This time we bring you some interesting aircraft photographs taken by my sister, Dr. Pilvi Lassila. She is a veterinarian who frequently travels to exotic locations, and on her recent visit to Tanzania she managed to capture some images of aircraft operating at the Serengeti National Park.
After almost three years of restoration work, “Beach City Baby”, a Douglas C-53 Skytrooper (41-20095, c/n 4865) flew for the first time in more than 20 years this past Saturday. Jason Capra, a captain for Republic Airways, and his band of volunteers completed the aircraft to a point where FAA could grant a “ferry permit”. This allowed the aircraft to be flown from Beach City, OH to her new home at Venango Regional Airport (KFKL) in Franklin, PA.
This aircraft was built in 1941 and was accepted by the US Army Air Corps in January 1942. She served with the Air Transportation Command in places like North Africa and Italy as a troop and VIP transport. After the war, the aircraft was sold to Danish Air Lines (later SAS); many European airlines were “jump started” after the war with surplus DC-3s. She returned back to the US, and from 1963 until 1983 served as the official transport of the Governor of Ohio. Eventually, she ended up in Beach City where she sat since 1992.
Lately, I have taken more pictures from what could be considered unusual angles. Since my general interest has been aviation history (the preservation thereof) and scale models, I mostly take pictures of aircraft from very “traditional” angles. In this blog post I will discuss and show some images that could be labeled as “front and back”.
Front views of aircraft offer some dramatic visuals, but can also be helpful for scale modelers as they can reveal details that are otherwise hard to get right (dihedral angle, positioning of the landing gear, etc.). Here are some recent pictures (except for one, all pictures in this post were taken this year).
The 31st Bowman Field Fly-in was held on August 26th and 27th, and just like last year I made a brief visit. This time I was there on the 2nd day. For those who don’t know, Bowman Field (B10) is a small grass strip in the town of Livermore Falls, ME. This has now become one of my favorite annual aviation events to visit, one I much prefer over bigger airshows.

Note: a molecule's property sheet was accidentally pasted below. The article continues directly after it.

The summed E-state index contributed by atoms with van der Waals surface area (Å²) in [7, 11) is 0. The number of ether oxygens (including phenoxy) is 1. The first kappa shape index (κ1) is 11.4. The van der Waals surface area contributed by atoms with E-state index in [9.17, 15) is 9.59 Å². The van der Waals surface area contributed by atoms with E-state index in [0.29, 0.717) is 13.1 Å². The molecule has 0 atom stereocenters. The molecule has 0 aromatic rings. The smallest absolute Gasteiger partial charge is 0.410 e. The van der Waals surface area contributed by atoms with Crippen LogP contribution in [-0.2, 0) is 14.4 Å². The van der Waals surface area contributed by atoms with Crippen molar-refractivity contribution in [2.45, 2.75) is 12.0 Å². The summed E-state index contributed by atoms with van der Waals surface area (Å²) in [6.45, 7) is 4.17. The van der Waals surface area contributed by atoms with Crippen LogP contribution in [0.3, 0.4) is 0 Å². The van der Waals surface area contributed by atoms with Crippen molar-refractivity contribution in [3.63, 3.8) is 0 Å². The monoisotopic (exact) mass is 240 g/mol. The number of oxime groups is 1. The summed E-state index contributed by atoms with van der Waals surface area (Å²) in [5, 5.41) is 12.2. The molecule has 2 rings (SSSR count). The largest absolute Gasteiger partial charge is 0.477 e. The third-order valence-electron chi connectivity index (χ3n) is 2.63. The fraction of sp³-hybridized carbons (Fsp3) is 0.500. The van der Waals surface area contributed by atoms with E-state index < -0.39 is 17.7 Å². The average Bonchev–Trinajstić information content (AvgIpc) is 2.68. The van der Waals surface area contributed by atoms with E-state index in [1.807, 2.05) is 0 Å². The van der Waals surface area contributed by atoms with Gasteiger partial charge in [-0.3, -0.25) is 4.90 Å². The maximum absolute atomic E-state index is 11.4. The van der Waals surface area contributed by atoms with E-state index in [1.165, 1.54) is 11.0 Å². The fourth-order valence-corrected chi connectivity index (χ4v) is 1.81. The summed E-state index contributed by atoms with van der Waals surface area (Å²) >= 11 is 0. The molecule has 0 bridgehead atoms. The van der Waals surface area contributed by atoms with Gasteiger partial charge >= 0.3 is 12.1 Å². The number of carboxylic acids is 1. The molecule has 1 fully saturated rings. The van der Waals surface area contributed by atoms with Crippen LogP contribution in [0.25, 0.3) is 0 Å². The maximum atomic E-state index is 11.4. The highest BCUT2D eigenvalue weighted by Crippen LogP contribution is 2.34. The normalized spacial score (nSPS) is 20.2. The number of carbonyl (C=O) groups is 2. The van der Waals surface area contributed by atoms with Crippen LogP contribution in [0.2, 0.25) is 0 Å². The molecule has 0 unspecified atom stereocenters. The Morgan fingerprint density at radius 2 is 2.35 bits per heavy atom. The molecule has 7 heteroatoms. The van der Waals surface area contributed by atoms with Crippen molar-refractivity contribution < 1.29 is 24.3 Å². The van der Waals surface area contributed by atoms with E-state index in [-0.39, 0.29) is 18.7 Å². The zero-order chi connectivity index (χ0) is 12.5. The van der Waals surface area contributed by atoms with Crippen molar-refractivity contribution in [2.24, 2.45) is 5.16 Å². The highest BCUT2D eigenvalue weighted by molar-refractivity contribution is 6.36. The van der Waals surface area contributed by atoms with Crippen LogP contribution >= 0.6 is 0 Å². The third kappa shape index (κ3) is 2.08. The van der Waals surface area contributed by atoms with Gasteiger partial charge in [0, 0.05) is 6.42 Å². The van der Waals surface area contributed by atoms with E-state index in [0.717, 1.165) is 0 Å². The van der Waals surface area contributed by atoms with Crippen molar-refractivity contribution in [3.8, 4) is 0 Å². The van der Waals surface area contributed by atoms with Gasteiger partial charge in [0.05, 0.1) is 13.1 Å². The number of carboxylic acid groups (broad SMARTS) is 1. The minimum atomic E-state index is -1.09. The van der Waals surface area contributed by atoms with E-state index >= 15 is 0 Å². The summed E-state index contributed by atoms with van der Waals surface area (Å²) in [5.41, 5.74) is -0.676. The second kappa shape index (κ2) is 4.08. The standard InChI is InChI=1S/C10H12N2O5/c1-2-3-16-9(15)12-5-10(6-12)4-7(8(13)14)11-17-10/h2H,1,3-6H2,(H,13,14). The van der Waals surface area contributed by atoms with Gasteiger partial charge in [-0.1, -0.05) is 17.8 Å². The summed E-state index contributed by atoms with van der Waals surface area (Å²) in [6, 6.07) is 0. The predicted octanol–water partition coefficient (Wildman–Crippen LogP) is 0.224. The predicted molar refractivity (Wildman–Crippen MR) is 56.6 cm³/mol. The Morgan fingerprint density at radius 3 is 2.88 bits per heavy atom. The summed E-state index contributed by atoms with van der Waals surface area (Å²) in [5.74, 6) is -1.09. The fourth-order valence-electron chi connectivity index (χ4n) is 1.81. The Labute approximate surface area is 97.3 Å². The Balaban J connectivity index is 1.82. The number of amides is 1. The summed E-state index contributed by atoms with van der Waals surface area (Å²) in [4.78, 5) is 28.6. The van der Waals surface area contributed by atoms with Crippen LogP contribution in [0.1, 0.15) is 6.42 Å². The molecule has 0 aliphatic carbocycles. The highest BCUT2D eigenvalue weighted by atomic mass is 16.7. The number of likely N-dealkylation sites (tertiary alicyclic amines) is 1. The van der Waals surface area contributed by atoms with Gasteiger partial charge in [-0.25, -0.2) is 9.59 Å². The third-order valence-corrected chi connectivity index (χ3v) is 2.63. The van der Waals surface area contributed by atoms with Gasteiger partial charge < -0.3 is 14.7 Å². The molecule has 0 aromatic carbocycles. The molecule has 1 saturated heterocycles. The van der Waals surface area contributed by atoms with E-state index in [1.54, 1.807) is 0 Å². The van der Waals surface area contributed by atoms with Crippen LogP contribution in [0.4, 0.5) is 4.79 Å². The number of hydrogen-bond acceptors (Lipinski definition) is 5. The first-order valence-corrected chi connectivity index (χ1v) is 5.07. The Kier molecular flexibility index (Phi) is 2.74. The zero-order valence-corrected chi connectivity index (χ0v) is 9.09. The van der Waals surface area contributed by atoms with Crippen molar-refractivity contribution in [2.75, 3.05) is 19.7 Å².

Collings Foundation‘s “Wings of Freedom Tour” recently passed through a number of New England airports. The aircraft (B-17, B-24, B-25 and P-51) are always worth seeing. This time, their TP-51C “Betty Jane” had been replaced by the recently restored TF-51D “Toulouse Nuts”.
I saw the aircraft several times, at Beverly, MA (KBVY) on 2016-09-18, at Manchester, NH (KMHT) on 2016-09-20 and -21, and at Worcester, MA (KORH) on 2016-09-24. The Worcester stop featured additional aircraft; I was able to photograph their Corsair and Skyraider.
I also received the honor of being the Collings Foundation’s first “fan photographer of the week”. There will be a separate blog post about this.
The 30th annual Bowman Field Fly-in was held on August 27th and 28th. I visited the event on the first day. Bowman Field (B10) is a small grass strip in Central Maine in the town of Livermore Falls.
There were dozens of interesting aircraft visiting, from a 1928 Travel Air (see photo) through 1940s Aeroncas and Cubs to more modern variety. I am definitely visiting this event again next year.
Yesterday I visited Wiscasset Municipal Airport (KIWI, in Wiscasset, ME) where the Maine Aeronautics Association had organized a fly-in. The “star” of the event was Commemorative Air Force’s “Red Tail” squadron‘s touring exhibit “Rise Above” (about the Tuskegee airmen), complete with their P-51D Mustang. However, there were a number of interesting aircraft on display. The entire event had a pleasant, laid-back feeling that I felt was appropriate for summertime Maine. Continue reading
On Friday I was able to stop at the Mid-Atlantic Air Museum‘s “World War II Weekend” event at the Reading Regional Airport in Pennsylvania. This is a huge 3-day event that comprises of an airshow, re-enactments, talks by visiting veterans and other experts, etc. For the past several years I have had conflicting engagements that have prevented me from going to this event, and I had one this time too, but at least I was able to stop in Reading for a couple of hours when “passing through”.
For some time now I have been planning to build a scale model of the Eurocopter AS365 Dauphin helicopter, in 1/72nd scale (since all my models are in that scale). Given that I regularly spend time in Central Pennsylvania, I thought perhaps I could make the model to represent one of the Dauphins operated by the Penn State Milton S. Hershey Medical Center, specifically their Life Lion Critical Care Transport unit. They operate three Dauphins.